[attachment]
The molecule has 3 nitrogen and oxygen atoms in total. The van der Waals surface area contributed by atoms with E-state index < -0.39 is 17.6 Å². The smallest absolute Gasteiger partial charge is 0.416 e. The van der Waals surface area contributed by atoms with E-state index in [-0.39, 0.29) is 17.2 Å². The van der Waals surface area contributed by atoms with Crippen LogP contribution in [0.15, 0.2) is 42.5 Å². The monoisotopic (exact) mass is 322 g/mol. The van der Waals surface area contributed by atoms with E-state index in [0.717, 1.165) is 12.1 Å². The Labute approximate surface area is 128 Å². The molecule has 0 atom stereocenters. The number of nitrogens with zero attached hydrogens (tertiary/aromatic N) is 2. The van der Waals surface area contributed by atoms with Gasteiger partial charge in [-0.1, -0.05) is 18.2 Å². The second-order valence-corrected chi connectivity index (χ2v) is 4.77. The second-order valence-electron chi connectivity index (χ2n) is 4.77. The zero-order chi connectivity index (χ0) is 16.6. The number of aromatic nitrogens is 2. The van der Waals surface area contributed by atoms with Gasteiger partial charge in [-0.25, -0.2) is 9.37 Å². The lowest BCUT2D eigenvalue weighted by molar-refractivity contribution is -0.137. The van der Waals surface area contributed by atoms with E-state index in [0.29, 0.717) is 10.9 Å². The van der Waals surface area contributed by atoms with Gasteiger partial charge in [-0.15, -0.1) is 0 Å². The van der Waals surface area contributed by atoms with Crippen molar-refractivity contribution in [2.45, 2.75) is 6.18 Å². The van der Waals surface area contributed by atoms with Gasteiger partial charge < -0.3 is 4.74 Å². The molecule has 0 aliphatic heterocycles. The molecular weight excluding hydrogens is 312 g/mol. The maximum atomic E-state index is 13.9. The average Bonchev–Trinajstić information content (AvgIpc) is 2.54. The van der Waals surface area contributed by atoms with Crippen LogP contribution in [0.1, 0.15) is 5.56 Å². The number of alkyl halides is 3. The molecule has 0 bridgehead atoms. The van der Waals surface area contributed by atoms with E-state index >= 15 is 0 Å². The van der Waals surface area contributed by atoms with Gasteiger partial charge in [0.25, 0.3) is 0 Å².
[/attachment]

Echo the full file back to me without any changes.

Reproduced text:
The molecule has 3 nitrogen and oxygen atoms in total. The van der Waals surface area contributed by atoms with E-state index < -0.39 is 17.6 Å². The smallest absolute Gasteiger partial charge is 0.416 e. The van der Waals surface area contributed by atoms with E-state index in [-0.39, 0.29) is 17.2 Å². The van der Waals surface area contributed by atoms with Crippen LogP contribution in [0.15, 0.2) is 42.5 Å². The monoisotopic (exact) mass is 322 g/mol. The van der Waals surface area contributed by atoms with E-state index in [0.717, 1.165) is 12.1 Å². The Labute approximate surface area is 128 Å². The molecule has 0 atom stereocenters. The number of nitrogens with zero attached hydrogens (tertiary/aromatic N) is 2. The van der Waals surface area contributed by atoms with Gasteiger partial charge in [-0.1, -0.05) is 18.2 Å². The second-order valence-corrected chi connectivity index (χ2v) is 4.77. The second-order valence-electron chi connectivity index (χ2n) is 4.77. The zero-order chi connectivity index (χ0) is 16.6. The number of aromatic nitrogens is 2. The van der Waals surface area contributed by atoms with Gasteiger partial charge in [-0.25, -0.2) is 9.37 Å². The lowest BCUT2D eigenvalue weighted by molar-refractivity contribution is -0.137. The van der Waals surface area contributed by atoms with E-state index in [0.29, 0.717) is 10.9 Å². The van der Waals surface area contributed by atoms with Gasteiger partial charge in [-0.15, -0.1) is 0 Å². The van der Waals surface area contributed by atoms with Crippen molar-refractivity contribution in [2.45, 2.75) is 6.18 Å². The van der Waals surface area contributed by atoms with Gasteiger partial charge < -0.3 is 4.74 Å². The molecule has 0 aliphatic heterocycles. The molecular weight excluding hydrogens is 312 g/mol. The maximum atomic E-state index is 13.9. The average Bonchev–Trinajstić information content (AvgIpc) is 2.54. The van der Waals surface area contributed by atoms with Crippen LogP contribution in [0.1, 0.15) is 5.56 Å². The number of alkyl halides is 3. The molecule has 0 bridgehead atoms. The van der Waals surface area contributed by atoms with E-state index >= 15 is 0 Å². The van der Waals surface area contributed by atoms with Gasteiger partial charge in [0.25, 0.3) is 0 Å².